By Matt Holzapfel
This part of the Abridged Math Tools for Journalists Series will be focused on Chapters 1-4 of the book “Math Tools for Journalists” by Kathleen Woodruff Wickham.
Chapter 1: The Language of Numbers
“Numbers are precise” the book starts. While many journalists may think that entering the professional world of communications means they will never have to pick up a calculator or protractor again, they’re not wrong. They will, however, need to be able to understand and accurately include numbers in their reporting. These numbers can and will vary from dollar values to test scores, from pollution statistics to standard deviation statistics, and so much more.
The first subsection of this chapter details some style tips to get your number-incorporated writing into gear. It also lays out some tips for writing numbers and language with numbers and statistics. For example, you should always do the math for your readers. If they have to do it themselves, they may lose interest and not see the math as worth their time. For slang expressions such as “thanks a million” or “I owe you one”, always write out the numbers in those expressions. If there are results to display, interpret those results in terms that the reader can understand, try using analogies, storytelling techniques or graphics to “illustrate the numbers.” The chapter also provides some writing and language tips, such as when to use among vs when to use between, compared to vs compared with and different from vs different then. What an interesting way to combine math and grammar to make journalism. Some final tips from the chapter, avoid the word “fold” in terms “five-fold increase” as it could be confusing for readers. Use higher and lower when describing temperatures as opposed to warmer and colder.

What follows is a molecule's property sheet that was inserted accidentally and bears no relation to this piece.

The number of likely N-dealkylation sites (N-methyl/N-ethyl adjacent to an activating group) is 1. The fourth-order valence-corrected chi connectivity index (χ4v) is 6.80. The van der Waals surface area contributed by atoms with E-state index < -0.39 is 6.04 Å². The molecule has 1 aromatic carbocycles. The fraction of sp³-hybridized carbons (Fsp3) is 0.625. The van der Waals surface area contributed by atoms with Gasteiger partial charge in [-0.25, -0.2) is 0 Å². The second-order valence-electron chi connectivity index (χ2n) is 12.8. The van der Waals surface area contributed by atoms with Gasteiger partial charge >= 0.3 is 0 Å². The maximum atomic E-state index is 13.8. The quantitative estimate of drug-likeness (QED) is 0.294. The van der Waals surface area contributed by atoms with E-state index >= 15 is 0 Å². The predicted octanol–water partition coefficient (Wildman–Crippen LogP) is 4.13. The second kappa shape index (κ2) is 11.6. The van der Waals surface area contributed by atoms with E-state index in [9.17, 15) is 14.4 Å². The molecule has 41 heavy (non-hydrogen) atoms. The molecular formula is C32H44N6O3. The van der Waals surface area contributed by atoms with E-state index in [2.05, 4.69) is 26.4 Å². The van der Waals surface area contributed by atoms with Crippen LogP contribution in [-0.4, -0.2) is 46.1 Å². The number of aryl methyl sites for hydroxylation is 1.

Practice Problems: Pick the correct term to use in each sentence
- Dave’s car is (farther/further) away than my car
- The temperature was much (warmer/higher) yesterday
- This car’s gas tank is only (one-quarter/ 1/4) as big as the other car.
Chapter 2: Percentages
Often times, journalists are faced with numbers that could be more clearly explained if they were converted to percentages. Because of this, it is important for reporters to know how to turn numbers and ratios into percentages. There are three most common uses of percentages in journalism: percentage increase/decrease, percentage of the whole, and percentage points. The first one, increases and decreases in percentage is fairly simple, to find it we take the old number and subtract it from the new number, then take that difference and divide by the old number. Next, there are percentages of a whole. To find that we take the subgroup number and divide it by the whole group number. Examples of this statistic are: finding out what percentage of a budget was used for a certain event/item, finding the percentage of students at a school who fit certain criteria or figuring out the percentage of baseball games on a certain day that were televised. These are only a few examples out of millions that percentages can be used for. The third and final use of percentages in journalism is percentage points. It is important to distinguish between percent and percentage point. One percent is one one-hundredth of something, while one percentage point is seen, for example, if a company holds 5 percent of the market for a product, but then loses one percentage point and its new market share is 4 percent.